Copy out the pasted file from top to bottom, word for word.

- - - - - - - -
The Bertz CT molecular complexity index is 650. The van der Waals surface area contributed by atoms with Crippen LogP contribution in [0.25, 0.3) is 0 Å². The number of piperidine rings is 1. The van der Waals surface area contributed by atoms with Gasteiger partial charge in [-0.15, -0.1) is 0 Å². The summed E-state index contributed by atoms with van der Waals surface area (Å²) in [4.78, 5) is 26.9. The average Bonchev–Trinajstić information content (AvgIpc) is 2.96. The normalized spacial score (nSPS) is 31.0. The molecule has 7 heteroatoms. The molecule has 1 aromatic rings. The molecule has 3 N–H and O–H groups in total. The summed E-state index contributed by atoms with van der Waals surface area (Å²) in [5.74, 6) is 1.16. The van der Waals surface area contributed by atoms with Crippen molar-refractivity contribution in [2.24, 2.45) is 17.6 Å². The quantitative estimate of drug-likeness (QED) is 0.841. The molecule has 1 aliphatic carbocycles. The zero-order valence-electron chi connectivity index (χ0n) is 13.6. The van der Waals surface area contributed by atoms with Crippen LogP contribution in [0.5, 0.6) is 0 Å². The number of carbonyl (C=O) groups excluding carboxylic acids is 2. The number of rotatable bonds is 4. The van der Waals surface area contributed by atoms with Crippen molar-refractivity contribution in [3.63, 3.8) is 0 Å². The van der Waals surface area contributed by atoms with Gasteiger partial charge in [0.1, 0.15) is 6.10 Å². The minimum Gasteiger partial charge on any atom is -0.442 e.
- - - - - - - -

The Bertz CT molecular complexity index is 650. The van der Waals surface area contributed by atoms with Crippen LogP contribution in [0.25, 0.3) is 0 Å². The number of piperidine rings is 1. The van der Waals surface area contributed by atoms with Gasteiger partial charge in [-0.15, -0.1) is 0 Å². The summed E-state index contributed by atoms with van der Waals surface area (Å²) in [4.78, 5) is 26.9. The average Bonchev–Trinajstić information content (AvgIpc) is 2.96. The normalized spacial score (nSPS) is 31.0. The molecule has 7 heteroatoms. The molecule has 1 aromatic rings. The molecule has 3 N–H and O–H groups in total. The summed E-state index contributed by atoms with van der Waals surface area (Å²) in [5.74, 6) is 1.16. The van der Waals surface area contributed by atoms with Crippen molar-refractivity contribution in [2.24, 2.45) is 17.6 Å². The quantitative estimate of drug-likeness (QED) is 0.841. The molecule has 1 aliphatic carbocycles. The zero-order valence-electron chi connectivity index (χ0n) is 13.6. The van der Waals surface area contributed by atoms with Crippen LogP contribution in [0.5, 0.6) is 0 Å². The number of carbonyl (C=O) groups excluding carboxylic acids is 2. The number of rotatable bonds is 4. The van der Waals surface area contributed by atoms with Crippen molar-refractivity contribution in [3.63, 3.8) is 0 Å². The van der Waals surface area contributed by atoms with Gasteiger partial charge in [0.1, 0.15) is 6.10 Å². The minimum Gasteiger partial charge on any atom is -0.442 e.